Did they or did they not? Qaddafi’s wife, daughter said to be in a puzzled Tunisia


The wife and daughter of Libyan leader Muammar Qaddafi crossed over the border into Tunisia several days ago, a Tunisian security source told Reuters on Wednesday. But early Thursday, another Tunisian official said that the Qaddafi women were not in the country.

The first source insisted that he was right. So did the second source.

Mr. Qaddafi’s wife Safia Firkash and his daughter Aisha came to Tunisia with a Libyan delegation on May 14 and are on the island of Djerba in the south, the source said.

“It was expected that they would leave yesterday but they are still at Djerba,” the source added.

It did not appear that the two women had been travelling with Shokri Ghanem, Libya’s top oil official, who is believed to have also crossed into Tunisia and appears to have defected.

Libyan officials in Tripoli were not immediately available for comment. Mr. Qaddafi, who rarely speaks publicly about the women in his family, was not available for comment either.

At the same time, the Libyan regime came under fire, as the International Criminal Court warned that if the regime does not refrain from covering up crimes committed against their people, it will be charged, Agence-France Presse reported.

“(Libyan) diplomats working in Libya cannot be part of the cover-up of these crimes—we want to be clear on that,” Luis Moreno-Ocampo said at a press conference in The Hague, where the world court is based.

“Failure to do so would result in an investigation and prosecution,” he added.

The Muammar Qaddafi regime received Mr. Moreno-Oacampo’s warning via a letter sent to the Libyan Foreign Minister Abdelati Obeidi calling on him and “other Libyan authorities to refrain from being involved in such a cover-up.”

The office “considers that part of the criminal plan implemented in Libya includes the cover-up of the crimes” committed to quash a popular uprising against Colonel Qaddafi that erupted in February.

The ICC prosecutor said that “even Mr Qaddafi himself said 'where's the bodies', because what they do is that their doctors are prohibited to register dead people in hospitals... the bodies are hidden,” when he was asked on how the regime’s covered up the crimes.

“If they shoot at or attack a mosque sometimes they destroy the mosque to terminate any links connected to the crime,” he said.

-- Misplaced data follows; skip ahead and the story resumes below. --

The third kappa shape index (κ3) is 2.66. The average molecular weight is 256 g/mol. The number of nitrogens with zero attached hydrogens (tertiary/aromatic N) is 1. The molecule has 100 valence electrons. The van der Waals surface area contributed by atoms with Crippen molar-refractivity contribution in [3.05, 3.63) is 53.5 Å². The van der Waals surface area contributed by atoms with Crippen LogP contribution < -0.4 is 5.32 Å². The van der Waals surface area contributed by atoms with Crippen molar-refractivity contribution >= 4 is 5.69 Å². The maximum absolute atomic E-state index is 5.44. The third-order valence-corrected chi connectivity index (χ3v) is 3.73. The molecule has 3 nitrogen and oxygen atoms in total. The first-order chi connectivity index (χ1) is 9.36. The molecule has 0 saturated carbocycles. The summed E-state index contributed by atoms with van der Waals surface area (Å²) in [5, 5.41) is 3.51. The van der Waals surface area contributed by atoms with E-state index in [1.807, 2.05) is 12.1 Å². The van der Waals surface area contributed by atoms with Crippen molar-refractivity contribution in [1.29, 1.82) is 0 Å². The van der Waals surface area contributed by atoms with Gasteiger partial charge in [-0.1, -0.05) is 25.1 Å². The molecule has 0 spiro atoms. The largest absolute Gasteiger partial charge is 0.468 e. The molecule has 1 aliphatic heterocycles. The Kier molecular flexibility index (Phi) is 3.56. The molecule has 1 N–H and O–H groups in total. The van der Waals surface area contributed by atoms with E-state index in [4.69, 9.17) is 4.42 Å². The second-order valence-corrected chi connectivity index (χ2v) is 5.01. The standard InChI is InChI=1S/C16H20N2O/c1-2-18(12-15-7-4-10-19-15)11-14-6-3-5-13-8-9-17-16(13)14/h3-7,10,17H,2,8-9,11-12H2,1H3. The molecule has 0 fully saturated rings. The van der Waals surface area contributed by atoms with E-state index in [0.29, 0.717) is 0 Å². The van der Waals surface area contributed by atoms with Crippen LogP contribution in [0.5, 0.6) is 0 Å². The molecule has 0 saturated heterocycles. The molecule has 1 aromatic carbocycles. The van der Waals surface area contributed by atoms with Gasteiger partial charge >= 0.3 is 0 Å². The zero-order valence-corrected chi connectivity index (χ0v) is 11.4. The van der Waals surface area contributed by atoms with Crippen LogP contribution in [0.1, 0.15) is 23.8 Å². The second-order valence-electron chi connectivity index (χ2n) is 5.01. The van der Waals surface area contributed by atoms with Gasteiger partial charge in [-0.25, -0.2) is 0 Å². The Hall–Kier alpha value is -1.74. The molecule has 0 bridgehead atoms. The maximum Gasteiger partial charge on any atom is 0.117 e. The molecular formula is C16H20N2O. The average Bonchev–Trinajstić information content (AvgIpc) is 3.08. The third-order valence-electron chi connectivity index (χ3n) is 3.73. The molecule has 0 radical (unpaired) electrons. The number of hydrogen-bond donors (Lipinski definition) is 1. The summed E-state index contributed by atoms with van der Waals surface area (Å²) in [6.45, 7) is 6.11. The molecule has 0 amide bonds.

The ICC prosecutor issued arrest warrants on Monday for Colonel Qaddafi, and his son Saif al-Islam for crimes against humanity, a decision that was welcomed by the Libyan rebels, but who said that the three charged should be tried in their home country first.

The Argentinean prosecutor said that Libya is a UN member and is obliged to implement the arrest warrants, despite Libya’s non-recognition of the UN body.

Libya’s government spokesman Mussa Ibrahim also dismissed the ICC's bid, saying the court has no jurisdiction over Tripoli while denying accusations that the regime ordered the killing of civilians or hired mercenaries against them.

One of the crimes committed against the Libyans being investigated by the ICC is the gang rape of women in the country.

The UN prosecutor said that his office was looking at whether Mr. Qaddafi—whose bragging about his sexual prowess is legendary—had ordered these rapes himself.

One of the leads was whether there was a link between the rapes and a huge consignment of Viagra drugs, which Mr. Moreno-Ocampo said were bought in “massive numbers to use.”

His office was also looking at the killing of sub-Saharan Africans by rebel forces, who accused “any black person” of being a mercenary fighting for Mr. Qaddafi.

“After that there were allegations in Benghazi that black people were killed, just because they were being black,” he said in reference to the rebels’ capital.

Thousands of people have died in violent clashes pitting regime opponents and Qaddafi loyalists, and forced some 750,000 to flee, according to data from the ICC and the UN.

Critics have slammed the ICC attention given mainly to Libya while Syria, Libya and Bahrain have not been served arrest warrant letters. In addition to that, the United States, Russia and China, are also not part of the ICC, reducing the chances of a trial against Colonel Qaddafi and his henchmen.

(Dina al-Shibeeb, an editor at Al Arabiya, can be reached at: dina.ibrahim@mbc.net)